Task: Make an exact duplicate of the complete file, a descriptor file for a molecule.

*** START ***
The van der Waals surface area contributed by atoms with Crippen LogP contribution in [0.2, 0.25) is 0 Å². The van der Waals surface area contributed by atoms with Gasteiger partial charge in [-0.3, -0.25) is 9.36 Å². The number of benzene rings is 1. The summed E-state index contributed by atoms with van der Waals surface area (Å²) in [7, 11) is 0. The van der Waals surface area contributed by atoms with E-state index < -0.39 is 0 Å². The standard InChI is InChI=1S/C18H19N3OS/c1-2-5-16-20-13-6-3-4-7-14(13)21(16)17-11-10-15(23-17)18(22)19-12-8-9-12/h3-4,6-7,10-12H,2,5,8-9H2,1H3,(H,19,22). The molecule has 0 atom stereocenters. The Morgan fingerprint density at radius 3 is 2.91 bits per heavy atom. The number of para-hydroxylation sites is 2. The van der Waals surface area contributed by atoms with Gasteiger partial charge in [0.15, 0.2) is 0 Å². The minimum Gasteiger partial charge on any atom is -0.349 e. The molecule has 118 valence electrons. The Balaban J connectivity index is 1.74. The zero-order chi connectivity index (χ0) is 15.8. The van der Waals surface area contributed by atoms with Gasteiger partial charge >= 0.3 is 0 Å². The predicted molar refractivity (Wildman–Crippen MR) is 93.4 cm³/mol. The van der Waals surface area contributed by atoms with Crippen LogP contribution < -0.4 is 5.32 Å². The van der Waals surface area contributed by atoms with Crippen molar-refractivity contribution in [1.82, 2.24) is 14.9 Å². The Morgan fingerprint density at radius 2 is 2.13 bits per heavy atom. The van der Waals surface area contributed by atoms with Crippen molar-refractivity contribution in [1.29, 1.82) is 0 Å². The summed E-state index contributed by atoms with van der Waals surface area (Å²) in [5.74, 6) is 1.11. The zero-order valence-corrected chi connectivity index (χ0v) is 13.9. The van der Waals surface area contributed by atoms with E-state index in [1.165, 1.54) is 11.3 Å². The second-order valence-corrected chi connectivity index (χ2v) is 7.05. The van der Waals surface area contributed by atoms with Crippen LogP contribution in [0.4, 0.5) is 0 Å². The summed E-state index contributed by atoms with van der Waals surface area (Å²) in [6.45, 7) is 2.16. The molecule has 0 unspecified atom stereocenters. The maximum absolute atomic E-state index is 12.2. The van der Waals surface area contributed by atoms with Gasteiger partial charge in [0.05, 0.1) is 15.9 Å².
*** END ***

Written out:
The van der Waals surface area contributed by atoms with Crippen LogP contribution in [0.2, 0.25) is 0 Å². The van der Waals surface area contributed by atoms with Gasteiger partial charge in [-0.3, -0.25) is 9.36 Å². The number of benzene rings is 1. The summed E-state index contributed by atoms with van der Waals surface area (Å²) in [7, 11) is 0. The van der Waals surface area contributed by atoms with E-state index < -0.39 is 0 Å². The standard InChI is InChI=1S/C18H19N3OS/c1-2-5-16-20-13-6-3-4-7-14(13)21(16)17-11-10-15(23-17)18(22)19-12-8-9-12/h3-4,6-7,10-12H,2,5,8-9H2,1H3,(H,19,22). The molecule has 0 atom stereocenters. The Morgan fingerprint density at radius 3 is 2.91 bits per heavy atom. The number of para-hydroxylation sites is 2. The van der Waals surface area contributed by atoms with Gasteiger partial charge in [0.15, 0.2) is 0 Å². The minimum Gasteiger partial charge on any atom is -0.349 e. The molecule has 118 valence electrons. The Balaban J connectivity index is 1.74. The zero-order chi connectivity index (χ0) is 15.8. The van der Waals surface area contributed by atoms with Gasteiger partial charge >= 0.3 is 0 Å². The predicted molar refractivity (Wildman–Crippen MR) is 93.4 cm³/mol. The van der Waals surface area contributed by atoms with Crippen LogP contribution < -0.4 is 5.32 Å². The van der Waals surface area contributed by atoms with Crippen molar-refractivity contribution in [1.82, 2.24) is 14.9 Å². The Morgan fingerprint density at radius 2 is 2.13 bits per heavy atom. The van der Waals surface area contributed by atoms with Crippen molar-refractivity contribution in [1.29, 1.82) is 0 Å². The summed E-state index contributed by atoms with van der Waals surface area (Å²) in [5.74, 6) is 1.11. The zero-order valence-corrected chi connectivity index (χ0v) is 13.9. The van der Waals surface area contributed by atoms with E-state index in [1.165, 1.54) is 11.3 Å². The second-order valence-corrected chi connectivity index (χ2v) is 7.05. The van der Waals surface area contributed by atoms with Crippen LogP contribution in [0.4, 0.5) is 0 Å². The summed E-state index contributed by atoms with van der Waals surface area (Å²) in [6.45, 7) is 2.16. The molecule has 0 unspecified atom stereocenters. The maximum absolute atomic E-state index is 12.2. The van der Waals surface area contributed by atoms with Gasteiger partial charge in [0.05, 0.1) is 15.9 Å².